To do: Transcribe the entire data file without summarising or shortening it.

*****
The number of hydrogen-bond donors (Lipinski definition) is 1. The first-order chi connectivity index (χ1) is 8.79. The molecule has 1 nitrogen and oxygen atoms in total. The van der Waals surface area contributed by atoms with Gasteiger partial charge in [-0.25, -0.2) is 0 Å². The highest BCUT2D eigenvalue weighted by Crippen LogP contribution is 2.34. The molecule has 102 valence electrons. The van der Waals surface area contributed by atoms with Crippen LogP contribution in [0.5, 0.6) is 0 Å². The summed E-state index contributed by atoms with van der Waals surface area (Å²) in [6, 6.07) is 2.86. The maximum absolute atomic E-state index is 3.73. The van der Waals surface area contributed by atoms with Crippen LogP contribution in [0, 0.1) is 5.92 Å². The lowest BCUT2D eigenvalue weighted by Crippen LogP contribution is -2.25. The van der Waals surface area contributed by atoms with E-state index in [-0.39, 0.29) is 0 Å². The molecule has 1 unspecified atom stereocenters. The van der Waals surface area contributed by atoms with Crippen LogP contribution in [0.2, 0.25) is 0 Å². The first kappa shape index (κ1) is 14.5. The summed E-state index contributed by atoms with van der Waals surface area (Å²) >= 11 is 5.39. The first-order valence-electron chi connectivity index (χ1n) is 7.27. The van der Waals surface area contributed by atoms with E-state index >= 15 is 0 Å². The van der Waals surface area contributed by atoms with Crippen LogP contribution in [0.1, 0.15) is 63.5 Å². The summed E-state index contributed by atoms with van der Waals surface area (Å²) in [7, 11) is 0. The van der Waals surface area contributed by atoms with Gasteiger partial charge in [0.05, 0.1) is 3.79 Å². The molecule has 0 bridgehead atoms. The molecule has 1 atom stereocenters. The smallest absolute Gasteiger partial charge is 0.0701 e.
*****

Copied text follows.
The number of hydrogen-bond donors (Lipinski definition) is 1. The first-order chi connectivity index (χ1) is 8.79. The molecule has 1 nitrogen and oxygen atoms in total. The van der Waals surface area contributed by atoms with Gasteiger partial charge in [-0.25, -0.2) is 0 Å². The highest BCUT2D eigenvalue weighted by Crippen LogP contribution is 2.34. The molecule has 102 valence electrons. The van der Waals surface area contributed by atoms with Crippen LogP contribution in [0.5, 0.6) is 0 Å². The summed E-state index contributed by atoms with van der Waals surface area (Å²) in [6, 6.07) is 2.86. The maximum absolute atomic E-state index is 3.73. The van der Waals surface area contributed by atoms with Crippen LogP contribution in [0, 0.1) is 5.92 Å². The lowest BCUT2D eigenvalue weighted by Crippen LogP contribution is -2.25. The van der Waals surface area contributed by atoms with E-state index in [-0.39, 0.29) is 0 Å². The molecule has 1 unspecified atom stereocenters. The van der Waals surface area contributed by atoms with Crippen LogP contribution in [0.2, 0.25) is 0 Å². The first kappa shape index (κ1) is 14.5. The summed E-state index contributed by atoms with van der Waals surface area (Å²) >= 11 is 5.39. The first-order valence-electron chi connectivity index (χ1n) is 7.27. The van der Waals surface area contributed by atoms with E-state index >= 15 is 0 Å². The van der Waals surface area contributed by atoms with Crippen LogP contribution in [0.1, 0.15) is 63.5 Å². The summed E-state index contributed by atoms with van der Waals surface area (Å²) in [7, 11) is 0. The van der Waals surface area contributed by atoms with Gasteiger partial charge in [0.05, 0.1) is 3.79 Å². The molecule has 0 bridgehead atoms. The molecule has 1 atom stereocenters. The smallest absolute Gasteiger partial charge is 0.0701 e.